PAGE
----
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When Will This Oil Contango End?

Try a TIPS Mixer in Your Equities Cocktail

The Dow Quickly Takes a Long Time to Hit 20,000

The New Generation of Green Investors

When Quant and Qual Become One

When Will This Oil Contango End?

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Jodie Gunzberg

Managing Director, Head of U.S. Equities

S&P Dow Jones Indices

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Today “oil jumps to a nearly 3-week high as output cuts take hold” as March West Texas Intermediate crude CLH7, +1.82%  rose $1.03, or 2%, to settle at $53.78 a barrel on the New York Mercantile Exchange—the highest settlement since Jan. 6. The S&P GSCI Crude Oil (Spot Return) is now positive in 2017 through Jan. 26, up 0.1%.  However, the S&P GSCI Crude Oil Excess Return that includes the rolling return is down 1.5%.  In fact, from the bottom of the S&P GSCI Crude Oil (Spot Return) on Jan. 20, 2016, it has gained 89.7% but the S&P GSCI Crude Oil Excess Return has only gained 9.4%.

Source: S&P Dow Jones Indices. Daily data from Jan. 27, 2014- Jan. 26, 2017
Source: S&P Dow Jones Indices. Daily data from Jan. 27, 2014- Jan. 26, 2017

Notice though that it took until November 2014 before the spot return started outperforming the excess return after the prior peak in June 2014. That is since the cycle of backwardation and contango represent the inventory shortages and excess. Although many perceive the futures to always have a rolling cost, this is not the case and many times there is a rolling premuim.

Using monthly data going back to Jan. 1987, the S&P GSCI Crude Oil has been in backwardation for 157 months and contango in 203 months, that amounts to 44% in backwardation and 56% in contango. Further the gain from backwardation is 1.7% versus the 1.5% loss from contango. Given the payoff from the positive roll from backwardation, it is worth examining when it might show up again.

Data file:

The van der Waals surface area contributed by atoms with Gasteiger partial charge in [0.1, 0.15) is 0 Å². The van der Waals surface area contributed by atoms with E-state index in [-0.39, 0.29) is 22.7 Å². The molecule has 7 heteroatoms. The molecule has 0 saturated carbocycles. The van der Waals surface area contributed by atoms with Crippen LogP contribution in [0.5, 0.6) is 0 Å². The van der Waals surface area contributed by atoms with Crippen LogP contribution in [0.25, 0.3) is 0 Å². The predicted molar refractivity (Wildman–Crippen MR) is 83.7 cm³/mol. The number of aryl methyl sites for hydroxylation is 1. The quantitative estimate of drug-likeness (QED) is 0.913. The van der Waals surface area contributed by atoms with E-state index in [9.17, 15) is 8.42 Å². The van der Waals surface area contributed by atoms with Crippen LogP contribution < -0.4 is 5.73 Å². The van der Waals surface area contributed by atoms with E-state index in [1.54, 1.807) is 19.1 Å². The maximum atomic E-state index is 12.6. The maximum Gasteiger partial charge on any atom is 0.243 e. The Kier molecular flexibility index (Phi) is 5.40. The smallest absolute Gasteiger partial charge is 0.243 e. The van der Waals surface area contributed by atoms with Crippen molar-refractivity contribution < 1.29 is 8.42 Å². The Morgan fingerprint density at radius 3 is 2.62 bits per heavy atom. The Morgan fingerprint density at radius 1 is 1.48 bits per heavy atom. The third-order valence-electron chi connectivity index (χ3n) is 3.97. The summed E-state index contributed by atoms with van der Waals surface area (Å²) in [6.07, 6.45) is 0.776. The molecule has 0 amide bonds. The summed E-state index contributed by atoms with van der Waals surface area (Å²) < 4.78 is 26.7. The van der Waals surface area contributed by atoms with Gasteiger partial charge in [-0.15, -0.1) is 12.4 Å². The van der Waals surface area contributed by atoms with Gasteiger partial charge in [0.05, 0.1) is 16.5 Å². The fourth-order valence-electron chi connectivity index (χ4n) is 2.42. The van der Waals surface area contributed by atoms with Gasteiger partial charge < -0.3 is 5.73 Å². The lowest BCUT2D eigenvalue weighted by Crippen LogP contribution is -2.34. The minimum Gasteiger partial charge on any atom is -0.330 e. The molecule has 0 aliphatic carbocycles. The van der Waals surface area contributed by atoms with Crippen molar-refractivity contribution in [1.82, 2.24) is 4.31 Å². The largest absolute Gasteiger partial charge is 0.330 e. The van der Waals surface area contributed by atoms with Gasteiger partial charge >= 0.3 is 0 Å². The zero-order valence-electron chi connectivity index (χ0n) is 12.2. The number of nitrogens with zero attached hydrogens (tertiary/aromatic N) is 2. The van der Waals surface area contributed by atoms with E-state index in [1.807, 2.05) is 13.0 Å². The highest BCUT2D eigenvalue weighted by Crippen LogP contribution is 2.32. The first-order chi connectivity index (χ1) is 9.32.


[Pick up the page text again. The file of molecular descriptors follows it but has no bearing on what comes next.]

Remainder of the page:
Now that crude oil has been rising for nearly a year, how long after a bottom might it take before the curve switches from contango to backwardation? The answer is on average is that it takes about 9 months. Crude oil is now into a 25 month stretch of contango with 11 months since the bottom (using Dec. 2016 as the last monthly data point, though Jan. is still in contango). It is the second longest stretch in history after the 36 month period from Nov. 2008 – Oct. 2011.  Crude oil came so close to equilibrium in Oct. 2016 with a roll loss of only 92 bps, but the high production ahead of OPEC cuts increased the cost again to just over 2% in Dec, and now is already nearly 1.4% this month.

Source: S&P Dow Jones Indices. The gray background shows backwardation and white space shows contango. The red line shows index levels with green points as bottoms in periods of contango. A positive roll return of the excess return minus the spot return represents backwardation. A negative roll return of the excess return minus the spot return represents contango.
Source: S&P Dow Jones Indices. The gray background shows backwardation and white space shows contango. The red line shows index levels with green points as bottoms in periods of contango. A positive roll return of the excess return minus the spot return represents backwardation. A negative roll return of the excess return minus the spot return represents contango.

If OPEC cuts hold and inventories deplete, it is worth considering how to invest in commodities and energy equities.  While rising oil floats all commodity boats, when there is a switch in oil to backwardation from contango it may motivate more flows into oil from other commodities as evidenced by the loss for every single commodity except sugar, coffee, cattle, soybeans, gold, wheat and crude oil (of course.)

Source: S&P Dow Jones Indices
Source: S&P Dow Jones Indices

Also, a rolling 90 day correlation chart of S&P GSCI Crude Oil (Spot Return) to energy equities (S&P 500 Energy)  and the S&P GSCI Crude Oil Total Return (that includes rolling costs and collateral return) shows on average between spot and total return futures the average rolling 90-day correlation is 0.9963 but to equities is only 0.3987.  Note the correlation between crude oil and equities has risen through time, and the 90-day rolling average in just the past 10 years is 0.5951, past 5 years is 0.6027, 3 years is 0.6169 and 1 year is 0.7609.

Source: S&P Dow Jones Indices.
Source: S&P Dow Jones Indices.

Further it is interesting that correlation between equities and oil almost double during periods of contango. On average the rolling 90-day correlation during contango is 0.4815 but during backwardation is 0.2648, showing companies may be hedging more at the wrong times.

Source: S&P Dow Jones Indices
Source: S&P Dow Jones Indices

Last, some think energy may drive the Dow Jones Industrial Average that just crossed 20,000, much higher in 2017. However, if oil increases, energy equities might be the wrong play.

The posts on this blog are opinions, not advice. Please read our Disclaimers.

Try a TIPS Mixer in Your Equities Cocktail

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Philip Murphy

Managing Director, Global Head of Index Governance

S&P Dow Jones Indices